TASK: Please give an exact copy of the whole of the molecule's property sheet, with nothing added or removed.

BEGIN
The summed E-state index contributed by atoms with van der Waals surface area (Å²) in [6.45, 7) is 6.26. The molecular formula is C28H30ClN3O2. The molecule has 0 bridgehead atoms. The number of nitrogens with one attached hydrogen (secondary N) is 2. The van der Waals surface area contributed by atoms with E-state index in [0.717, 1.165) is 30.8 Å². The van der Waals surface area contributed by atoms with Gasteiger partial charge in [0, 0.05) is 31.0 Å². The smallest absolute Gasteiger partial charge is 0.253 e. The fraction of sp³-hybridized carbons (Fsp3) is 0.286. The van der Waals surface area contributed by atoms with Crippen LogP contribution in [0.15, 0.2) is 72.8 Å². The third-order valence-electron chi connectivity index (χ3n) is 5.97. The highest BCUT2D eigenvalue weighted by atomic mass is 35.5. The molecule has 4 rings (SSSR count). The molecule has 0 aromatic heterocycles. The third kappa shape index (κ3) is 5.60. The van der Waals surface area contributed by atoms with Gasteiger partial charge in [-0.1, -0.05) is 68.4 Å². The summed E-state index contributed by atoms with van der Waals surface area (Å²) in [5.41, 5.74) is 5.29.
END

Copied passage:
The summed E-state index contributed by atoms with van der Waals surface area (Å²) in [6.45, 7) is 6.26. The molecular formula is C28H30ClN3O2. The molecule has 0 bridgehead atoms. The number of nitrogens with one attached hydrogen (secondary N) is 2. The van der Waals surface area contributed by atoms with E-state index in [0.717, 1.165) is 30.8 Å². The van der Waals surface area contributed by atoms with Gasteiger partial charge in [0, 0.05) is 31.0 Å². The smallest absolute Gasteiger partial charge is 0.253 e. The fraction of sp³-hybridized carbons (Fsp3) is 0.286. The van der Waals surface area contributed by atoms with Crippen LogP contribution in [0.15, 0.2) is 72.8 Å². The third-order valence-electron chi connectivity index (χ3n) is 5.97. The highest BCUT2D eigenvalue weighted by atomic mass is 35.5. The molecule has 4 rings (SSSR count). The molecule has 0 aromatic heterocycles. The third kappa shape index (κ3) is 5.60. The van der Waals surface area contributed by atoms with Gasteiger partial charge in [-0.1, -0.05) is 68.4 Å². The summed E-state index contributed by atoms with van der Waals surface area (Å²) in [5.41, 5.74) is 5.29.